Earwax, known medically as cerumen, is produced in the glands of the skin within the ear canal. Earwax is important for many reasons, like protecting your middle and inner ear from dust and debris, trapping bacteria and lubricating the ear canal.
Believe it or not, the ear canal is self-cleaning – meaning you do not need to remove your earwax! As your body makes new wax and you perform natural jaw movements like talking and chewing, old wax works itself out of the ears and falls out on its own, usually in the shower.
Many people see earwax as a sign of poor hygiene when it is in fact the opposite. While you don’t need to clean your ears, if you think earwax is unsightly, there are ways to safely remove it.
Clean Your Ears in the Shower
The best time to clean your ears is in the shower using gentle soap and warm water. After washing your hair, wipe down the outer ear with a washcloth. Make sure to also clean behind the ears. The ear canal does not need to be cleaned, although you can let the shower water flush it out if it feels full. Be sure to let the water drain out after your shower, or you risk infection.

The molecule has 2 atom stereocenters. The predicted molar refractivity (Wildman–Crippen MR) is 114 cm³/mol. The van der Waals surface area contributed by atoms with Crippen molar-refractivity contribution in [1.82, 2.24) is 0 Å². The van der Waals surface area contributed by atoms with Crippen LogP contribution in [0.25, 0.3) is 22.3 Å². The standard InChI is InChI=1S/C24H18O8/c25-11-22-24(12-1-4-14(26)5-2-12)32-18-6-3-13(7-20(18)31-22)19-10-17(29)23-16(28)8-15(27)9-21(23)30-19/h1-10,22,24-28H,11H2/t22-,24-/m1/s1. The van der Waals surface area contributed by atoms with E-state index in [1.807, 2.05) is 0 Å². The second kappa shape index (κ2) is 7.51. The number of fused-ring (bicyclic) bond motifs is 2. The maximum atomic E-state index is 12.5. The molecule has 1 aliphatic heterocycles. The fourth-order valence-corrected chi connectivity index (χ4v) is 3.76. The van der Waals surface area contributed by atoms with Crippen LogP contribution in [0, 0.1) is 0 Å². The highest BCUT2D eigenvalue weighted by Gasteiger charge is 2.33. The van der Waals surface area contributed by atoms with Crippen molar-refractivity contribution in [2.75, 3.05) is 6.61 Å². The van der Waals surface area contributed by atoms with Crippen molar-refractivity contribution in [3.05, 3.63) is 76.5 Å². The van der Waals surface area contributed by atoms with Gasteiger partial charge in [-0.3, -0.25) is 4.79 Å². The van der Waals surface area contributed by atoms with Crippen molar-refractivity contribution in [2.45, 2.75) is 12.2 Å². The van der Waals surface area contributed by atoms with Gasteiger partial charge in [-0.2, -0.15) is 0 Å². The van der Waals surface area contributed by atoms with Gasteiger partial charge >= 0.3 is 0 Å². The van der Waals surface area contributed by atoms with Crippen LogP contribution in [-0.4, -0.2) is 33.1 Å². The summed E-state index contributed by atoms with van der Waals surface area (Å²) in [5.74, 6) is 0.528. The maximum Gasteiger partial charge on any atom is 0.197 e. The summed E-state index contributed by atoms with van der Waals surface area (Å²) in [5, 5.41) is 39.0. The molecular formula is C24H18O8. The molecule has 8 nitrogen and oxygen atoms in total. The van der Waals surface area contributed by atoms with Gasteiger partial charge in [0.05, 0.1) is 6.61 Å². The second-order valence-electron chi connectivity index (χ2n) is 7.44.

What Not to Do
Many people learned unsafe ear cleaning habits that they now need to un-learn. Some common but dangerous mistakes are listed below.
Don’t Use Cotton Swabs
Cotton swabs, or Q-tips, are frequently used to clean the ear canal, but this can do far more harm than good. First of all, you are more likely to push earwax deeper into the canal than you are to actually remove it. Second, it is all too easy to puncture the eardrum with a cotton swab. Be sure to keep other narrow objects like bobby pins, pen caps and even your fingers out of your ear canals.
Avoid Ear Candling
Ear candling is a technique that involves placing lit cone-shaped candles into the ears to “draw out” wax. Not only is there no evidence for its efficacy, there is also a high risk of getting burned by the flame or dripping wax.